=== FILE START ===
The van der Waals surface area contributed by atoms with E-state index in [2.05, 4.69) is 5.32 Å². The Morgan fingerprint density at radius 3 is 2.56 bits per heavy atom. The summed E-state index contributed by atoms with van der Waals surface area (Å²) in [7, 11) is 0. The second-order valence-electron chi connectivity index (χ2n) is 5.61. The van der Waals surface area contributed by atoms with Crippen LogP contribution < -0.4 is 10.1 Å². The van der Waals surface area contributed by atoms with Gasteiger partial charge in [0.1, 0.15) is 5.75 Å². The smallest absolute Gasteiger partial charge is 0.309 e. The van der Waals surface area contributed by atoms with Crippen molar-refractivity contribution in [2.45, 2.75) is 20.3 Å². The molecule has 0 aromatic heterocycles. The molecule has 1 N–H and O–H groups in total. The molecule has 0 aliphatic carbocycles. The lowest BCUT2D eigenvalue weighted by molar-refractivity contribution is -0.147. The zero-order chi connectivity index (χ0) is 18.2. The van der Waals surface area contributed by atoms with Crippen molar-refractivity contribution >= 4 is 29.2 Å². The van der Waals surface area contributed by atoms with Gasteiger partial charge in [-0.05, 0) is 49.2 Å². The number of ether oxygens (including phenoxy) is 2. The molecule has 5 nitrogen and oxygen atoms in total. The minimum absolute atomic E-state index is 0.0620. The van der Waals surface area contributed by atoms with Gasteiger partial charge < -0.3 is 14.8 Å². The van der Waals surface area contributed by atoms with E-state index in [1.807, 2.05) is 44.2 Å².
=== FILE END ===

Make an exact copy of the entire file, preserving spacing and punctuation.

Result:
The van der Waals surface area contributed by atoms with E-state index in [2.05, 4.69) is 5.32 Å². The Morgan fingerprint density at radius 3 is 2.56 bits per heavy atom. The summed E-state index contributed by atoms with van der Waals surface area (Å²) in [7, 11) is 0. The second-order valence-electron chi connectivity index (χ2n) is 5.61. The van der Waals surface area contributed by atoms with Crippen LogP contribution < -0.4 is 10.1 Å². The van der Waals surface area contributed by atoms with Gasteiger partial charge in [0.1, 0.15) is 5.75 Å². The smallest absolute Gasteiger partial charge is 0.309 e. The van der Waals surface area contributed by atoms with Crippen molar-refractivity contribution in [2.45, 2.75) is 20.3 Å². The molecule has 0 aromatic heterocycles. The molecule has 1 N–H and O–H groups in total. The molecule has 0 aliphatic carbocycles. The lowest BCUT2D eigenvalue weighted by molar-refractivity contribution is -0.147. The zero-order chi connectivity index (χ0) is 18.2. The van der Waals surface area contributed by atoms with Crippen molar-refractivity contribution >= 4 is 29.2 Å². The van der Waals surface area contributed by atoms with Gasteiger partial charge in [-0.05, 0) is 49.2 Å². The number of ether oxygens (including phenoxy) is 2. The molecule has 5 nitrogen and oxygen atoms in total. The minimum absolute atomic E-state index is 0.0620. The van der Waals surface area contributed by atoms with Gasteiger partial charge < -0.3 is 14.8 Å². The van der Waals surface area contributed by atoms with E-state index in [1.807, 2.05) is 44.2 Å².